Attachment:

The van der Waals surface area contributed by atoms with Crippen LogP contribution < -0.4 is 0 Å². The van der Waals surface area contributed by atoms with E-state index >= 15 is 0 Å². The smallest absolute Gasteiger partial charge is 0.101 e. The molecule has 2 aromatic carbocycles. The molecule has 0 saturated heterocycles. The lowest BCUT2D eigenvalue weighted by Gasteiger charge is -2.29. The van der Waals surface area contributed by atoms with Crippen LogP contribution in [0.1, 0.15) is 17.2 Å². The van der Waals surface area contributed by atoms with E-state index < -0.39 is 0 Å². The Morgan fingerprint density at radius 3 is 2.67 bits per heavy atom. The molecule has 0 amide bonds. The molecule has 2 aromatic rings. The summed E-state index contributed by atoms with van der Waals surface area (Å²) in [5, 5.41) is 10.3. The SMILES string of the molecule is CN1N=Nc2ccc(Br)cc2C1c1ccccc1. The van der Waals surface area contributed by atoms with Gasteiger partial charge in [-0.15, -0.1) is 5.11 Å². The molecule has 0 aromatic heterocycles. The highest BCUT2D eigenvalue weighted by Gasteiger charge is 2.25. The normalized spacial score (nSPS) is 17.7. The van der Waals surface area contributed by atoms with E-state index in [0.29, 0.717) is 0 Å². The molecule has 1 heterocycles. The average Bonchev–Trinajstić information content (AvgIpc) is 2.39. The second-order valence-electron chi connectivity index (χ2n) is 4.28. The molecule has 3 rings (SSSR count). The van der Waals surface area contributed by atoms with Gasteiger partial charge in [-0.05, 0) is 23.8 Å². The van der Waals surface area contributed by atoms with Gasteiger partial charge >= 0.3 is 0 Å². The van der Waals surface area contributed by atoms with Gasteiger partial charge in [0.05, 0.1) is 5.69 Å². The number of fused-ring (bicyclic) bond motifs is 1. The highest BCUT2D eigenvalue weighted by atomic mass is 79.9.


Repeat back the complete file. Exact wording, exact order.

The van der Waals surface area contributed by atoms with Crippen LogP contribution < -0.4 is 0 Å². The van der Waals surface area contributed by atoms with E-state index >= 15 is 0 Å². The smallest absolute Gasteiger partial charge is 0.101 e. The molecule has 2 aromatic carbocycles. The molecule has 0 saturated heterocycles. The lowest BCUT2D eigenvalue weighted by Gasteiger charge is -2.29. The van der Waals surface area contributed by atoms with Crippen LogP contribution in [0.1, 0.15) is 17.2 Å². The van der Waals surface area contributed by atoms with E-state index < -0.39 is 0 Å². The Morgan fingerprint density at radius 3 is 2.67 bits per heavy atom. The molecule has 0 amide bonds. The molecule has 2 aromatic rings. The summed E-state index contributed by atoms with van der Waals surface area (Å²) in [5, 5.41) is 10.3. The SMILES string of the molecule is CN1N=Nc2ccc(Br)cc2C1c1ccccc1. The van der Waals surface area contributed by atoms with Gasteiger partial charge in [-0.15, -0.1) is 5.11 Å². The molecule has 0 aromatic heterocycles. The highest BCUT2D eigenvalue weighted by Gasteiger charge is 2.25. The normalized spacial score (nSPS) is 17.7. The van der Waals surface area contributed by atoms with E-state index in [0.29, 0.717) is 0 Å². The molecule has 1 heterocycles. The average Bonchev–Trinajstić information content (AvgIpc) is 2.39. The second-order valence-electron chi connectivity index (χ2n) is 4.28. The molecule has 3 rings (SSSR count). The van der Waals surface area contributed by atoms with Gasteiger partial charge in [-0.05, 0) is 23.8 Å². The van der Waals surface area contributed by atoms with Gasteiger partial charge >= 0.3 is 0 Å². The van der Waals surface area contributed by atoms with Gasteiger partial charge in [0.05, 0.1) is 5.69 Å². The number of fused-ring (bicyclic) bond motifs is 1. The highest BCUT2D eigenvalue weighted by atomic mass is 79.9.